2019 Annual Report
Georgia Foundation for Public Education Board of Directors – 2019 Ann W. Cramer, Board Chair Walter Helms, Board Vice Chair Debbie Burdette Al Hodge Otis Johnson Davis Knox Robert “Buzz” Law Kenneth Mason
Fulton County Cobb County Troup County Floyd County Chatham County Clarke County Fulton County Fulton County
Expenses & Investments Administrative Expenses Grants
$44,349 11% $372,937 89%
GFPE Donors The Georgia Foundation for Public Education (GFPE) thanks all those who invested in Georgia’s public-school students through a donation to GFPE in 2019. $4,000 - $9,999 Walter Helms Georgia Power Professional Association of Georgia Educators Prosper Kpentey $1,000 - $3,999 America’s Charities Elise Berman Pamela Buzbee Fernbank Science Center The Dot and Lam Hardman Family Foundation, Inc. Matt Jones Robert Law McMunn Family Foundation Putnam County Middle School Union Grove High School $50 - $999 John Ables Neva Acevedo Tehsin Akram Lacey Andrews Amy Alderman Alphaskills Inc.
Kathy Aspy Atlanta Partnership of Business Education Inc. Diana Baird Adele Baker Marlin Baker Ken Banter Michele Barnwell Geronald Bell Rebecca Blanton Marian Bone Jessica Booth John Bowen Barry Brazelton Nancy Brim Amanda Buice Sandra Burnham Brian Butera Miriam Caldwell Sharon Camp Debbie H. Caputo Matt Cardoza Randolph Cardoza Kevin Carroll
Patricia Chandonia Sandra DeMuth Chattahoochee-Flint Superintendent Association Jason Clay Jeannette Clawson Caitlan Cole Danielle Coley Lee Anne Cowart Ann W. Cramer Leigh Ann Cross Lisa Day Lisa Darden Georgia DECA Suzanne D’Itri Anisha Donald Caitlin McMunn Dooley Gail Dowis Lindsay Dunn B.R. Durbin Tamara Echard Karen Egner Desiré Edmond Louis Erste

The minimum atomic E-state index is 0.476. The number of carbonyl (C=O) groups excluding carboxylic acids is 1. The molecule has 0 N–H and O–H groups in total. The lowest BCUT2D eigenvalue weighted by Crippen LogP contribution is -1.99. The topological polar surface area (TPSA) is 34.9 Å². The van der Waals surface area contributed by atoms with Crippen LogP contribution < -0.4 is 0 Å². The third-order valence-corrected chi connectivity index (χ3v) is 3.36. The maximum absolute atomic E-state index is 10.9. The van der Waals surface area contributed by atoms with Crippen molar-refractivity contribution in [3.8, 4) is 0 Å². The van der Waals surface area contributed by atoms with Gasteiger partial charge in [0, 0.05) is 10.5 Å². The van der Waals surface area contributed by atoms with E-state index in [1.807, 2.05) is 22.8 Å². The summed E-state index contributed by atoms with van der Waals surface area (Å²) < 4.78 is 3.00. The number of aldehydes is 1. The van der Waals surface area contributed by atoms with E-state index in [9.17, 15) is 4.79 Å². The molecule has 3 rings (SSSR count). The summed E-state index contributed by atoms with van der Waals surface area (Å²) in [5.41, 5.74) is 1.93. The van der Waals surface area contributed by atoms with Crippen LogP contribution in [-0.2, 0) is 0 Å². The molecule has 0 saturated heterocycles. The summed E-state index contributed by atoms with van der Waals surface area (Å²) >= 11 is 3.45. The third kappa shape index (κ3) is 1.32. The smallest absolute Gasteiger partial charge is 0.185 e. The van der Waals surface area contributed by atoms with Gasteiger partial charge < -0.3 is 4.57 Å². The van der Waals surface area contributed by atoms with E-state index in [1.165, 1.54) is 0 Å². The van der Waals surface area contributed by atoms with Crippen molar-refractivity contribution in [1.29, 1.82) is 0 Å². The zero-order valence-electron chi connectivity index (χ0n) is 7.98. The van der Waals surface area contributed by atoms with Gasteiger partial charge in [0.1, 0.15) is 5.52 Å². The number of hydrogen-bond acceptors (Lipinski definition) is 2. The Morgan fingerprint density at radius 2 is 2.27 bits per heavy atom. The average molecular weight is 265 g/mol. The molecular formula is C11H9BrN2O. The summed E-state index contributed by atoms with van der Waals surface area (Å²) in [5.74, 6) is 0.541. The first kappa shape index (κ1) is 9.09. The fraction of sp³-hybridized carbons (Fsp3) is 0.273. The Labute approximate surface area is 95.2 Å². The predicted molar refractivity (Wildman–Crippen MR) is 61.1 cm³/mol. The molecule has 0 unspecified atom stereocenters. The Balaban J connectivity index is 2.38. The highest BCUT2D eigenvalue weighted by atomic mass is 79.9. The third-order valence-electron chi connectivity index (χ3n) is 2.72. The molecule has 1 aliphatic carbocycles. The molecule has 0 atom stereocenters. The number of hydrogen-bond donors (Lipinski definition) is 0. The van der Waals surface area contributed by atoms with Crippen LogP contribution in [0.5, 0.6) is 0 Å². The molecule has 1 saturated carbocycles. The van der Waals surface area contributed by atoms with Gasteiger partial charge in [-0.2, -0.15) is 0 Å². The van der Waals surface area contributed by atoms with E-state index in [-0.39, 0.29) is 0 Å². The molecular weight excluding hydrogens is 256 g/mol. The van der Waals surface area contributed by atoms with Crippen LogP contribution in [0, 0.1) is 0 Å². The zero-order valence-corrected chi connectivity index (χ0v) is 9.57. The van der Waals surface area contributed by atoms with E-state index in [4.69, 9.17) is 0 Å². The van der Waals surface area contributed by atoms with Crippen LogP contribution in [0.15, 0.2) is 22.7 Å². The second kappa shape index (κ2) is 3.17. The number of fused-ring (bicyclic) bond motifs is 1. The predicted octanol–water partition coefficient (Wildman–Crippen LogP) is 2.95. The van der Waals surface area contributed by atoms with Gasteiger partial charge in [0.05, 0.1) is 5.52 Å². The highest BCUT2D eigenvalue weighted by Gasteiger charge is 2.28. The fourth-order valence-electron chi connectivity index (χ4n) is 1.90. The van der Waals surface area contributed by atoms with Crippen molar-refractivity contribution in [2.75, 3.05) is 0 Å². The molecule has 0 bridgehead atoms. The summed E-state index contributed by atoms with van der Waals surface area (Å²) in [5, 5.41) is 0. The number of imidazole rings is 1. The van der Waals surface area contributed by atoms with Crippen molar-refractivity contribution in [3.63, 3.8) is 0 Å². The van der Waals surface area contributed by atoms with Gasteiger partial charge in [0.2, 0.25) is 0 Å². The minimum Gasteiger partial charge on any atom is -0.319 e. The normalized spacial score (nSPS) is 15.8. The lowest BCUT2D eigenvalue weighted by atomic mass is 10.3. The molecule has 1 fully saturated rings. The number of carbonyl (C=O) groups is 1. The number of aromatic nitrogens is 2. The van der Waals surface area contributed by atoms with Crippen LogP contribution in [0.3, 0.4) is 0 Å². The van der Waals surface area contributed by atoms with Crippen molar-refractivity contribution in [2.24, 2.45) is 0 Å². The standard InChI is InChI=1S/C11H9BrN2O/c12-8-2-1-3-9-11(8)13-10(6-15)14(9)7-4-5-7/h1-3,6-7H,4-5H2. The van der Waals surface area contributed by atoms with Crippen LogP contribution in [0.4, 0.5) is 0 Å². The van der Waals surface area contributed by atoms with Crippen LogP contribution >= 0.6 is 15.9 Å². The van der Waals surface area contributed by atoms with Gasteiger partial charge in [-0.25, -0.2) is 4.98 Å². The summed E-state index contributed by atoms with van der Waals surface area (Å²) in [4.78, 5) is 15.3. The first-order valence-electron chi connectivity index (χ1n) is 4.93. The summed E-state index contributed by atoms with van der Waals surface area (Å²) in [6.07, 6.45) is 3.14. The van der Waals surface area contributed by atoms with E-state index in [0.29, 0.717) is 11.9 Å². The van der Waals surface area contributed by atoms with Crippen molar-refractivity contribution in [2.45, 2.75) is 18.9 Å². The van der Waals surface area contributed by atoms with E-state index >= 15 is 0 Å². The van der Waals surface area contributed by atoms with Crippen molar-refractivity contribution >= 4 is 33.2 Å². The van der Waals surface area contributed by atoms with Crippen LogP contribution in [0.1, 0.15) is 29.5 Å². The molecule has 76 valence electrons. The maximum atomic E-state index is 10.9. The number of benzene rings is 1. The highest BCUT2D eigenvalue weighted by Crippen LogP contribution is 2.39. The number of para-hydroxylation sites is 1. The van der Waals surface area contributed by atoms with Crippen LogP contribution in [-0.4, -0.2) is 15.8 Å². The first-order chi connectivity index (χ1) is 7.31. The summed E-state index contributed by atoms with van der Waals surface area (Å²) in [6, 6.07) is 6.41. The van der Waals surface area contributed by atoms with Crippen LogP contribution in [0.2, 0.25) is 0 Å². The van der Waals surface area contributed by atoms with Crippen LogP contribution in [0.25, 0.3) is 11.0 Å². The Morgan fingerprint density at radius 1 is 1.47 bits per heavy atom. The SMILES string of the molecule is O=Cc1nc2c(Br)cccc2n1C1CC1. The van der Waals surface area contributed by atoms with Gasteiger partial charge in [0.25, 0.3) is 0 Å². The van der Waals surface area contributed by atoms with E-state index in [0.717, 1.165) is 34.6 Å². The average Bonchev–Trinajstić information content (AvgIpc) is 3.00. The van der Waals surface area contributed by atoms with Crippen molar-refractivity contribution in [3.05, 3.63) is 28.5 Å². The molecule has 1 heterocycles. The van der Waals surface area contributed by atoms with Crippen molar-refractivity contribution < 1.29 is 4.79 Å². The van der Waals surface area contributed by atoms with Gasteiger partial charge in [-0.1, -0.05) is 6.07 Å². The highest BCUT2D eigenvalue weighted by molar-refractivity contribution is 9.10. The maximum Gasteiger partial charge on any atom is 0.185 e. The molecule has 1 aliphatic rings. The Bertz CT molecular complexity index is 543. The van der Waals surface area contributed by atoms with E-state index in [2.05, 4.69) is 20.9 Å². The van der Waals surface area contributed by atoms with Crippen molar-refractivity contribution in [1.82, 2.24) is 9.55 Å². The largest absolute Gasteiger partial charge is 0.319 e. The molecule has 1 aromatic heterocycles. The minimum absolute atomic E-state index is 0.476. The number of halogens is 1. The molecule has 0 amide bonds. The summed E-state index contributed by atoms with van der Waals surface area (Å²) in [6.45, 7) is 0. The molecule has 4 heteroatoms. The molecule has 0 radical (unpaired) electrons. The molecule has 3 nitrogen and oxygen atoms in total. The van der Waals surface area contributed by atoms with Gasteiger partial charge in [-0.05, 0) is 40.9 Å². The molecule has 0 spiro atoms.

Ellen Etheridge Evans High School Kelley Farmer Nadine Fincher Peri Fletcher Forsyth County BOE West Forsyth High Donna Fuller Debbie Gaillard Thomas Gaines Kalpana Garigapally Cassandra Gaul Cindy Gibson Audrey Goode Adria Griffin Stephanie Hall Cindy Ham Harlem High Kelli Harris-Wright Savannah Harvin Mike Hatfill Derrick Hershey Andrea Hodge Paige Holland
Georgia Foundation for Public Education ■ 2019 Annual Report
$50 - $999 (Continued) Sheryl Hughes Peggy Jackson Otis Johnson Susan Johnson Ellza Jones Jamie Joyner Clara Keith Laura Kell Davis Knox Linda Korb Alicia LaFontaine Sherry Lester Bettina Linden Laura Little Amy E. London Donald Love Gary Loventhal Cory Maddox Ellen Manuel Mae Martin Kenneth Mason Lewis Massey Garry McGiboney Therese McGuire Janice Mendence Tracy Merriman Allan Meyer Middle Georgia RESA Debara Montgomery Julie Morrill Jeannie Morris Frank Mullins James and Kelley North Sabine Oneill Angela Palm Parkway Elementary Mahesh Pawar Kathy Peavy Lynn Pennington Cynthia Pitts Cynthia Popp Tammy Poteet Paula Poulicek Deborah Pound Dorcas Powell Martha Powers-Jones Geraldine Price Putnam County Elementary School Putnam County Primary School Helen Rice Nancy & David Rice Steven Roache Michael Royal Debra Sampler Camey Sanchez Susan Sanders Stephanie Sanders Melany Kate Sas Cindy Saxon Pat Schofill 4